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When commercial information is public information

gavel2 1 Maryland has a Public Information Act which allows for the release of government documents upon request, similar to the federal Freedom of Information Act. Courts are often called upon to decide whether a citizen is entitled to obtain documents in the government’s possession. Maryland’s highest court last week addressed efforts to obtain commercial information through a MPIA request in a case called Jayson Amster v. Rushern Baker, County Executive for Prince George’s County.

This case involved an effort by a private individual to obtain a copy of a lease for a proposed Whole Foods Store which had been entered into with a property owner. The owner had applied to have property re-zoned so that the store could be built. While the new zoning request was pending, the County declined the MPIA request, asserting that the lease contained private commercial information that was exempt from required disclosure under the Act. Amster filed suit to get the documents, and the trial Court upheld the County’s decision, with the case making its way to the Court of Appeals.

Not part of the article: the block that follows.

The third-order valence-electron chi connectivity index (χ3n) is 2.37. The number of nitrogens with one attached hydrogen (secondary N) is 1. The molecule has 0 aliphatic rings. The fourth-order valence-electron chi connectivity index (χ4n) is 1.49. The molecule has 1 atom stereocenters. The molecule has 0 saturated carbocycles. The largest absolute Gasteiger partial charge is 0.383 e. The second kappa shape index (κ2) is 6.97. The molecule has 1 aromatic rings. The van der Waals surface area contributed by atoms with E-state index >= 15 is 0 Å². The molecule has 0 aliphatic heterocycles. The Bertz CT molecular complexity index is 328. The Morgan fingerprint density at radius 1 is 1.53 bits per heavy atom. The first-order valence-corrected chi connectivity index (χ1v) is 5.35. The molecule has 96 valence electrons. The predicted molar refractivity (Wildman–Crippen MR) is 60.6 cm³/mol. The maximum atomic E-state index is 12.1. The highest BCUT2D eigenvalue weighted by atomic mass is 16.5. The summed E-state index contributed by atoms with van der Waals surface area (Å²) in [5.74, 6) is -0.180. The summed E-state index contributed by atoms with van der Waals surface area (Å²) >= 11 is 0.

The Court of Appeals’ opinion begins by saying “statutory access to commercial information contained in public records requires courts to strike a balance between government transparency and the protection of private commercial interests.” It noted that under the MPIA, persons are generally entitled to have access to information the affairs of government and public officials or employees. Thus persons are allowed access to public records, subject to certain exemptions from disclosure, some of which are mandatory and some discretionary where the agency must decide if it is contrary to the public interest to disclose the information.
One such exemption involves commercial information, with the test for such information that was voluntarily given to the government being that it is confidential if it would “customarily not be released to the public by the person from whom it was obtained.”
The Court of Appeals agreed that it had not been shown that the entire lease was subject to the commercial information exemption, and the case was sent back to the trial court to review it privately and decide what portions of the lease should be deemed confidential and which may be subject to public release

Thomas Patrick Ryan is a partner in the Rockville law firm of McCarthy Wilson, which specializes in civil litigation.

Last modified onTuesday, 27 June 2017 16:34
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